Paolo Tadini Bacigalupi (born August 6, 1972 in Paonia, Colorado) is an American science fiction and fantasy writer. He has won the Hugo, Nebula, John. W. Campbell, Compton Crook, Theodore Sturgeon, and Michael L. Printz awards, and has been nominated for the National Book Award. His fiction has appeared in The Magazine of Fantasy & Science Fiction, Asimov's Science Fiction, and the environmental journal High Country News. Nonfiction essays of his have appeared in Salon.com and High Country News, and have been syndicated in newspapers, including the Idaho Statesman, the Albuquerque Journal, and the Salt Lake Tribune.
|Born||August 6, 1972|
|Genre||Science fiction, biopunk, young adult fiction|
Bacigalupi's short fiction has been collected in the anthology Pump Six and Other Stories (Night Shade Books, 2008). His debut novel The Windup Girl, also published by Night Shade Books in September 2009, won the Hugo, Nebula, and John W. Campbell Memorial Awards in 2010. The Windup Girl was also named by Time as one of the Top 10 Books of 2009. Ship Breaker, published by Little, Brown in 2010, was awarded the Michael L. Printz Award for the "best book written for teens", and was nominated for the National Book Award for Young People's Literature.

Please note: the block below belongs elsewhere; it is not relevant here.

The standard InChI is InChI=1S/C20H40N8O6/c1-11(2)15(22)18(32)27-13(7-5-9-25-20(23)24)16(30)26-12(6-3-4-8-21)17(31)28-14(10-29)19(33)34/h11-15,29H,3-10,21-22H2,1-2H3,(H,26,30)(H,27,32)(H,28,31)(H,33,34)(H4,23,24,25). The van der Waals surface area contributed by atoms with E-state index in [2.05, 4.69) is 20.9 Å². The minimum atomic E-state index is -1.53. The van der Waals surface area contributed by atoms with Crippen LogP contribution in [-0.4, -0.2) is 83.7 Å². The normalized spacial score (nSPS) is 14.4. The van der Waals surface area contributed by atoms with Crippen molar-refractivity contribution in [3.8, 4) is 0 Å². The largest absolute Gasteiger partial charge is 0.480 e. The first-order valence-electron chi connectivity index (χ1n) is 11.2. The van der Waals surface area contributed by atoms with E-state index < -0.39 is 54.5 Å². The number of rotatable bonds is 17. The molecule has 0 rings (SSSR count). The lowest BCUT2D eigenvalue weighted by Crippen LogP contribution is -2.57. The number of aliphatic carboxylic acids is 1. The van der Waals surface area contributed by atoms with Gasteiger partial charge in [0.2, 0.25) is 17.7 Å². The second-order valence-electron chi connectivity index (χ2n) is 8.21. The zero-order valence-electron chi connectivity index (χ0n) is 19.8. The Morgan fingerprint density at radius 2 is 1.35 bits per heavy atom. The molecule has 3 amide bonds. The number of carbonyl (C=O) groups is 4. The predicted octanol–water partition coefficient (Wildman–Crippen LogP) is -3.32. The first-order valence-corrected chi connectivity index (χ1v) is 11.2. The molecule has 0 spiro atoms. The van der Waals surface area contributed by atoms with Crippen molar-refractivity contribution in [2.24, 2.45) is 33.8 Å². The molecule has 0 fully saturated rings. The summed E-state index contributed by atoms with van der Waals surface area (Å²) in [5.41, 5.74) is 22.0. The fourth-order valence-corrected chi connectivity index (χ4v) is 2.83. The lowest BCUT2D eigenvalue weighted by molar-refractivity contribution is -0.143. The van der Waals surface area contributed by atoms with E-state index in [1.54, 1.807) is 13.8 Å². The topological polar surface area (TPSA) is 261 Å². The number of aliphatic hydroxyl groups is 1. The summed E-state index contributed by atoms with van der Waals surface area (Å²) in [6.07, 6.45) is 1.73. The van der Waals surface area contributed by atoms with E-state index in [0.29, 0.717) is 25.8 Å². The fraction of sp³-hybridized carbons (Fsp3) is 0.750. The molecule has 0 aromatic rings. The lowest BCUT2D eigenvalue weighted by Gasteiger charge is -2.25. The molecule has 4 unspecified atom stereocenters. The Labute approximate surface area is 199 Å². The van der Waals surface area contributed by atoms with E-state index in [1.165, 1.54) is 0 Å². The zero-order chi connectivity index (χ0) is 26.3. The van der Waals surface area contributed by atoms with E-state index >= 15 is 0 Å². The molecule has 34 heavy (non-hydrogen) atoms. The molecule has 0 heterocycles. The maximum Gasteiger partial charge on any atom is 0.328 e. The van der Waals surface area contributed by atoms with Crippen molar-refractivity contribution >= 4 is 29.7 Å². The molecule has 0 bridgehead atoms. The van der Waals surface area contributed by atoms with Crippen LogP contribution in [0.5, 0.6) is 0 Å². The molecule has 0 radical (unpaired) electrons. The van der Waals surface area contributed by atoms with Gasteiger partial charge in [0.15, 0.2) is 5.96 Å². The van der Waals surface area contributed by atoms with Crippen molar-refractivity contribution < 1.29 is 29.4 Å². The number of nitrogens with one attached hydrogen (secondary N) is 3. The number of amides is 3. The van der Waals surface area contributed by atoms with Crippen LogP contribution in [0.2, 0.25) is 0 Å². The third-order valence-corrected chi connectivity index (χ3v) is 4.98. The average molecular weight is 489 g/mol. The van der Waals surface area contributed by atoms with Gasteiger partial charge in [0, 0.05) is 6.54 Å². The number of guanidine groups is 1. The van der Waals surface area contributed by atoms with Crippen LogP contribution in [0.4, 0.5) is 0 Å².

The Windup Girl, along with many of his short stories, explores the effects of bioengineering and a world in which fossil fuels are no longer viable. Bioengineering has ravaged the world with food-borne plagues, produced tailored organisms as mimics to both cats and humans, and replaced today's fossil-fuel reliant engines with muscle power, whether human or engineered animal. Energy storage is accomplished through the use of high-capacity springs, as well as simply transporting food to feed either megodonts (bioengineered elephants) or human laborers. His writing deals with the ethics and possible ramifications of genetic engineering and western dominance, as well as the nature of humanity and a world in which, despite drastic changes, people remain essentially the same. Similar themes run through his book The Water Knife, where a future American Southwest is reduced to a dystopian Dust Bowl where water is a guarded commodity for the wealthy and powerful interests.
Bacigalupi graduated from Oberlin College with a major in East Asian Studies.
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